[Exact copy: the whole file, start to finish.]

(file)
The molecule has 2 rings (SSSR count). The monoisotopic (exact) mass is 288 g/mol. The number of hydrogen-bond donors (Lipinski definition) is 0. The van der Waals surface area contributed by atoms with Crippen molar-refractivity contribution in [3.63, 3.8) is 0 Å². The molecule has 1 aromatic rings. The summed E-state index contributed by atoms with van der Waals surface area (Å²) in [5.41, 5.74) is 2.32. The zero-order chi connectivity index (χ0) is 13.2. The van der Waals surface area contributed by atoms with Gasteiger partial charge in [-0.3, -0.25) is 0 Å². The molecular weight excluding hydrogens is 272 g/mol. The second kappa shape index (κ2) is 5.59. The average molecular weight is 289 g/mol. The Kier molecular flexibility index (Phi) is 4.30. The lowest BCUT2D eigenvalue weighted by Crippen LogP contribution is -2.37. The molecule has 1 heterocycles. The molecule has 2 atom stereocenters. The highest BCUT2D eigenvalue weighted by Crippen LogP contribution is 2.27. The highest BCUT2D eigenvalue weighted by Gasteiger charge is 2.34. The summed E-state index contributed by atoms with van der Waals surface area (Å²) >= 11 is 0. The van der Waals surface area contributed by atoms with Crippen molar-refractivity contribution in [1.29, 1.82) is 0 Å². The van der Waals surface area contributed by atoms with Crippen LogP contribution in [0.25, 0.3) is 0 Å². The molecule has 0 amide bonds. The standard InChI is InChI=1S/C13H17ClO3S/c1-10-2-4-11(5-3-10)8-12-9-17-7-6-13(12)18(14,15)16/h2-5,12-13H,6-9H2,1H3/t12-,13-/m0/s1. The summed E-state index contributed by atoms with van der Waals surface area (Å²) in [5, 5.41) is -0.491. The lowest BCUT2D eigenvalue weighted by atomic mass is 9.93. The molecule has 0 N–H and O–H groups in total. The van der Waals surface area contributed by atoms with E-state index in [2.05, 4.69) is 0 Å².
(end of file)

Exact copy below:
The molecule has 2 rings (SSSR count). The monoisotopic (exact) mass is 288 g/mol. The number of hydrogen-bond donors (Lipinski definition) is 0. The van der Waals surface area contributed by atoms with Crippen molar-refractivity contribution in [3.63, 3.8) is 0 Å². The molecule has 1 aromatic rings. The summed E-state index contributed by atoms with van der Waals surface area (Å²) in [5.41, 5.74) is 2.32. The zero-order chi connectivity index (χ0) is 13.2. The van der Waals surface area contributed by atoms with Gasteiger partial charge in [-0.3, -0.25) is 0 Å². The molecular weight excluding hydrogens is 272 g/mol. The second kappa shape index (κ2) is 5.59. The average molecular weight is 289 g/mol. The Kier molecular flexibility index (Phi) is 4.30. The lowest BCUT2D eigenvalue weighted by Crippen LogP contribution is -2.37. The molecule has 1 heterocycles. The molecule has 2 atom stereocenters. The highest BCUT2D eigenvalue weighted by Crippen LogP contribution is 2.27. The highest BCUT2D eigenvalue weighted by Gasteiger charge is 2.34. The summed E-state index contributed by atoms with van der Waals surface area (Å²) >= 11 is 0. The van der Waals surface area contributed by atoms with Crippen molar-refractivity contribution in [1.29, 1.82) is 0 Å². The van der Waals surface area contributed by atoms with Crippen LogP contribution in [0.25, 0.3) is 0 Å². The molecule has 0 amide bonds. The standard InChI is InChI=1S/C13H17ClO3S/c1-10-2-4-11(5-3-10)8-12-9-17-7-6-13(12)18(14,15)16/h2-5,12-13H,6-9H2,1H3/t12-,13-/m0/s1. The summed E-state index contributed by atoms with van der Waals surface area (Å²) in [5, 5.41) is -0.491. The lowest BCUT2D eigenvalue weighted by atomic mass is 9.93. The molecule has 0 N–H and O–H groups in total. The van der Waals surface area contributed by atoms with E-state index in [2.05, 4.69) is 0 Å².